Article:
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The best stories being published on the SNO Sites network

Best of SNO

The best stories being published on the SNO Sites network

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Four-day school weeks: a possible solution to teacher retention

Katie Spampinato
Sam Kuhlemeier works quietly in class while her teacher is away administering the Practice ACT. Kuhlemeier uses the free period to catch up on Chemistry homework.

As schools across the nation grapple with teacher shortages, one solution being explored is a four-day school week. With 900 school districts operating on a shortened week, working educators, administrators and district-level employees highlight the rising problems in the profession. 

Beth Keefer is the Assistant Principal of Instruction for Wakefield High School. With several years of educational experience, she notes that the reason behind these shortened weeks is beyond educator income. 

“For one thing, [four-day weeks] get into helping with shortages, particularly with bus drivers,” Keefer said. “I’m aware [that] every district in North Carolina has a shortage [of] bus drivers, and so [four-day weeks] would condense the week schedule.” 

Not only are there several missing bus driver positions, but there are multiple empty teacher positions. Teacher shortages remain a preventable problem in the US and North Carolina districts. Kirsten Oshinsky is a teacher at Paisley Magnet Middle School in Winston-Salem. Oshinsky has been a long-time advocate for educator rights and has seen the loss of passionate teachers in the profession. 

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“We’re looking at three problems: the first issue [being] teacher shortages, the second issue [is] paying people what they deserve and the third [issue] we have is because of those two [problems] not working,” Oshinsky said. “We have students leaving traditional public schools and going to charter schools or private schools at a rate that’s [very] high because they’re seeking those certified professional teachers.”

When schools lose more and more teachers, they are faced with tough choices. Schools may hire teachers without teaching degrees to fill vacant positions. Oshinskey has seen this first-hand. 

I think the challenge is how do we communicate that to lawmakers and the general public to really let them know how challenging it is to be a teacher.

— Muttillo

“In my school, we have about two-thirds of our teachers [that] have some teaching certificate or credentials, and we have one-third of what is called lateral entry teachers,” Oshinskey said. “[They’re] people who want to be teachers but have to take in some cases a single education class.” 

What could be a solution to this problem is to make teaching more appealing. After the COVID-19 pandemic, the expectations on teachers have greatly increased. Teachers find that they are left with little time to tend to issues like mental health and personal wellness. Dr. A.J. Muttillo is the Assistant Superintendent of Human Resources for Wake County Public Schools and has been deeply engaged in the teacher shortage issue.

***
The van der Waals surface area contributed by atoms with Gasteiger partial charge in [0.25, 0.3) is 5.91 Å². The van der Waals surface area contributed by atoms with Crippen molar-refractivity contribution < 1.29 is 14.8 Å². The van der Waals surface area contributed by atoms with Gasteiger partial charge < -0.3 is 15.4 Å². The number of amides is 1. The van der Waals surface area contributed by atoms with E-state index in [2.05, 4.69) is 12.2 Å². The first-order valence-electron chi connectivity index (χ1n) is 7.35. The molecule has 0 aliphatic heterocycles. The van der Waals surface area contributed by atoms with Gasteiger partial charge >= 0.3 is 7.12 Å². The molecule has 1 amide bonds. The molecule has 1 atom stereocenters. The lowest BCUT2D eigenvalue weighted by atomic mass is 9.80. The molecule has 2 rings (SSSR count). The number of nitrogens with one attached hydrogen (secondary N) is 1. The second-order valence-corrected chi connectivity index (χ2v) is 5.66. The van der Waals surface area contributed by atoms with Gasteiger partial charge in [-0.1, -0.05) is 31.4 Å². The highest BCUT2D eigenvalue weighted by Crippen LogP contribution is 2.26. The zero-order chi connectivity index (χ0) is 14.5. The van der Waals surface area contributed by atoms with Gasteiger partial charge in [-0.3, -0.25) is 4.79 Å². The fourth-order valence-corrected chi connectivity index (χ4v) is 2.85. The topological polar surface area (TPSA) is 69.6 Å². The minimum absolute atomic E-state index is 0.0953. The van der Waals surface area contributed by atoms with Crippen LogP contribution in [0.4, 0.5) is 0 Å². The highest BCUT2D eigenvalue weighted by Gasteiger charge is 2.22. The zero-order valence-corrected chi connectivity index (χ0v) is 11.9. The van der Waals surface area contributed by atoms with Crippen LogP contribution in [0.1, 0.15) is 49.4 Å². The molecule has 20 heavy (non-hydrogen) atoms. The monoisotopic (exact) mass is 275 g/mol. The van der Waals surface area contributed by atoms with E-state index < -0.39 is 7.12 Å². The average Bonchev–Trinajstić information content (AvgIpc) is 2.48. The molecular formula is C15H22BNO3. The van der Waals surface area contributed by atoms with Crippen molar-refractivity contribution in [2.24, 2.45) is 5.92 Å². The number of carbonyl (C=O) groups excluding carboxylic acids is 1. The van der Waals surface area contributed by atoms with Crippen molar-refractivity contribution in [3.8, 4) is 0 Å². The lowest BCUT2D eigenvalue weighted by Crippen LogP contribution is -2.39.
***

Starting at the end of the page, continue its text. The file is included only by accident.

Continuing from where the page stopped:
“I think the pandemic might have helped exacerbate it,… but this is something that’s been building for a long time,” Muttillo said. “In North Carolina, our salaries are lower compared to the rest of the country.”

Factors impacting teacher working conditions include lower pay, increased class sizes in high schools, high absentee rates of students and classroom coverage during planning periods. To better teacher retention, four-day school weeks may be the solution. 

Haley Harrison-Jones has a busy job at Wakefield this year including teaching several math classes, leading the math department and is an administrative intern. This gives her a dual perspective on the daily demands of a teacher as well as dealing with the pressure to fill vacant teacher positions.

“Our paperwork is already overwhelming and it gets more and more. It stacks up higher every year,” Harrison said. “So that would be something the state could do to help us breathe.” 

A four-day school week may indeed have some downsides for parents who have young children who cannot be left unsupervised during the day. However, the extra day may give teachers more time to catch up with the rush of the school year and tend to their wellness, leading to better retention rates. 

The multiple demands on a teacher’s time impacting job satisfaction are not lost on Muttillo either. He suggests that discourse between educators, the community and lawmakers may help solve this crisis.

“I think the challenge is how do we communicate that to lawmakers and the general public to really let them know how challenging it is to be a teacher,” said Muttillo, “so that we can get the best and the brightest teaching our kids every day.

This story was originally published on The Howler on December 4, 2023.